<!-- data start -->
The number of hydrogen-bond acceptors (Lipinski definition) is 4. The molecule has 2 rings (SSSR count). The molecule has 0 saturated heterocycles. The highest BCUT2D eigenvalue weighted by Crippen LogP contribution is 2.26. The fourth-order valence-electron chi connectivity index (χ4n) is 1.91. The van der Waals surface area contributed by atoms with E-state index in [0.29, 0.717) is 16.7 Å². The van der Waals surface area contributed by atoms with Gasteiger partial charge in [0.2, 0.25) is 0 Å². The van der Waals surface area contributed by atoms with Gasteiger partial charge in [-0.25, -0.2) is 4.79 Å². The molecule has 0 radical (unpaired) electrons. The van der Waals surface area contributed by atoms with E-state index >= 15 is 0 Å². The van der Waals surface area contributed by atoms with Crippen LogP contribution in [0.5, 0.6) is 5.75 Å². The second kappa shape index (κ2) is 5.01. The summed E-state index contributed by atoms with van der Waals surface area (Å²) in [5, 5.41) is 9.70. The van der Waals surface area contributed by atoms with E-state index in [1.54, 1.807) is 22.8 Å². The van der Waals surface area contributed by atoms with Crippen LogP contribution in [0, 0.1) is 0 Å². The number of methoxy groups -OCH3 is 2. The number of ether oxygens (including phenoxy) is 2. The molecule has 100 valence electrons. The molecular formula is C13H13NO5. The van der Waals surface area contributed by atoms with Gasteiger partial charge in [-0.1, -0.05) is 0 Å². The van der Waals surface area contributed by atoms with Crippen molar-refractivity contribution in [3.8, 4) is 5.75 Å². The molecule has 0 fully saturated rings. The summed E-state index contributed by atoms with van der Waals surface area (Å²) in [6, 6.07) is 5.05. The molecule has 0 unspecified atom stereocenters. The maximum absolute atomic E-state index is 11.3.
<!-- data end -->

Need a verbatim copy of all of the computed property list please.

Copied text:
The number of hydrogen-bond acceptors (Lipinski definition) is 4. The molecule has 2 rings (SSSR count). The molecule has 0 saturated heterocycles. The highest BCUT2D eigenvalue weighted by Crippen LogP contribution is 2.26. The fourth-order valence-electron chi connectivity index (χ4n) is 1.91. The van der Waals surface area contributed by atoms with E-state index in [0.29, 0.717) is 16.7 Å². The van der Waals surface area contributed by atoms with Gasteiger partial charge in [0.2, 0.25) is 0 Å². The van der Waals surface area contributed by atoms with Gasteiger partial charge in [-0.25, -0.2) is 4.79 Å². The molecule has 0 radical (unpaired) electrons. The van der Waals surface area contributed by atoms with E-state index >= 15 is 0 Å². The van der Waals surface area contributed by atoms with Crippen LogP contribution in [0.5, 0.6) is 5.75 Å². The second kappa shape index (κ2) is 5.01. The summed E-state index contributed by atoms with van der Waals surface area (Å²) in [5, 5.41) is 9.70. The van der Waals surface area contributed by atoms with E-state index in [1.54, 1.807) is 22.8 Å². The van der Waals surface area contributed by atoms with Crippen LogP contribution in [0, 0.1) is 0 Å². The number of methoxy groups -OCH3 is 2. The number of ether oxygens (including phenoxy) is 2. The molecule has 100 valence electrons. The molecular formula is C13H13NO5. The van der Waals surface area contributed by atoms with Gasteiger partial charge in [-0.1, -0.05) is 0 Å². The van der Waals surface area contributed by atoms with Crippen molar-refractivity contribution in [3.8, 4) is 5.75 Å². The molecule has 0 fully saturated rings. The summed E-state index contributed by atoms with van der Waals surface area (Å²) in [6, 6.07) is 5.05. The molecule has 0 unspecified atom stereocenters. The maximum absolute atomic E-state index is 11.3.